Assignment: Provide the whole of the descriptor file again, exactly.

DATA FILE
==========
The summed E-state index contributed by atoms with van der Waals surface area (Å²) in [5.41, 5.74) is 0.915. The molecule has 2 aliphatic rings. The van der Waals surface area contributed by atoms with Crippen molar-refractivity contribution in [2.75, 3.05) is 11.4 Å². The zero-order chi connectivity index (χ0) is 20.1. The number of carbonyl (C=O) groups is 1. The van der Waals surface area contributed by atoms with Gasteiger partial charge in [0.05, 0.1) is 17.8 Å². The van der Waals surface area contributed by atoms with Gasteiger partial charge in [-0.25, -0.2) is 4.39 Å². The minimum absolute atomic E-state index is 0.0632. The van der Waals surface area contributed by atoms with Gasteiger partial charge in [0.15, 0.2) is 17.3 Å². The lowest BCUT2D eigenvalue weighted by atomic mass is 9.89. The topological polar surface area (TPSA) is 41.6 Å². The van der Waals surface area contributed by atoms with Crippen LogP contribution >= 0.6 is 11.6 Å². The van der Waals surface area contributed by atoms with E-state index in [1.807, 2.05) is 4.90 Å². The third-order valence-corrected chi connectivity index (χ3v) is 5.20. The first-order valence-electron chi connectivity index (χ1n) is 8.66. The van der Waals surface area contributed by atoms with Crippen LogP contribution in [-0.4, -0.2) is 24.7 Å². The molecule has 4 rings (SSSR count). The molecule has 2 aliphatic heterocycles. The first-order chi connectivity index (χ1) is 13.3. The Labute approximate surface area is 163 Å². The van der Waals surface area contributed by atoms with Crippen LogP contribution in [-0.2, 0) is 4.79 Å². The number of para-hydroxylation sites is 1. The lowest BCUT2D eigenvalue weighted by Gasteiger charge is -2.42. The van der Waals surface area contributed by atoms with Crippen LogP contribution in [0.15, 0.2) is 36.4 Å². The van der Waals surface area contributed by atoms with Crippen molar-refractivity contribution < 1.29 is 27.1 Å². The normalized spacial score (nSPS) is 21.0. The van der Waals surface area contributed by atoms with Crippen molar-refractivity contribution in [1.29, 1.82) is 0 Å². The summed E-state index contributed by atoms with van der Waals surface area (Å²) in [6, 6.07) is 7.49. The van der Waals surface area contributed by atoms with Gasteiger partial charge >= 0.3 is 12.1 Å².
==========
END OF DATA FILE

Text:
The summed E-state index contributed by atoms with van der Waals surface area (Å²) in [5.41, 5.74) is 0.915. The molecule has 2 aliphatic rings. The van der Waals surface area contributed by atoms with Crippen molar-refractivity contribution in [2.75, 3.05) is 11.4 Å². The zero-order chi connectivity index (χ0) is 20.1. The number of carbonyl (C=O) groups is 1. The van der Waals surface area contributed by atoms with Gasteiger partial charge in [0.05, 0.1) is 17.8 Å². The van der Waals surface area contributed by atoms with Gasteiger partial charge in [-0.25, -0.2) is 4.39 Å². The minimum absolute atomic E-state index is 0.0632. The van der Waals surface area contributed by atoms with Gasteiger partial charge in [0.15, 0.2) is 17.3 Å². The lowest BCUT2D eigenvalue weighted by atomic mass is 9.89. The topological polar surface area (TPSA) is 41.6 Å². The van der Waals surface area contributed by atoms with Crippen LogP contribution >= 0.6 is 11.6 Å². The van der Waals surface area contributed by atoms with E-state index in [1.807, 2.05) is 4.90 Å². The third-order valence-corrected chi connectivity index (χ3v) is 5.20. The first-order valence-electron chi connectivity index (χ1n) is 8.66. The van der Waals surface area contributed by atoms with Crippen LogP contribution in [-0.4, -0.2) is 24.7 Å². The molecule has 4 rings (SSSR count). The molecule has 2 aliphatic heterocycles. The first-order chi connectivity index (χ1) is 13.3. The Labute approximate surface area is 163 Å². The van der Waals surface area contributed by atoms with Crippen LogP contribution in [-0.2, 0) is 4.79 Å². The number of para-hydroxylation sites is 1. The lowest BCUT2D eigenvalue weighted by Gasteiger charge is -2.42. The van der Waals surface area contributed by atoms with Crippen LogP contribution in [0.15, 0.2) is 36.4 Å². The van der Waals surface area contributed by atoms with Crippen molar-refractivity contribution < 1.29 is 27.1 Å². The normalized spacial score (nSPS) is 21.0. The van der Waals surface area contributed by atoms with Crippen molar-refractivity contribution in [1.29, 1.82) is 0 Å². The summed E-state index contributed by atoms with van der Waals surface area (Å²) in [6, 6.07) is 7.49. The van der Waals surface area contributed by atoms with Gasteiger partial charge >= 0.3 is 12.1 Å².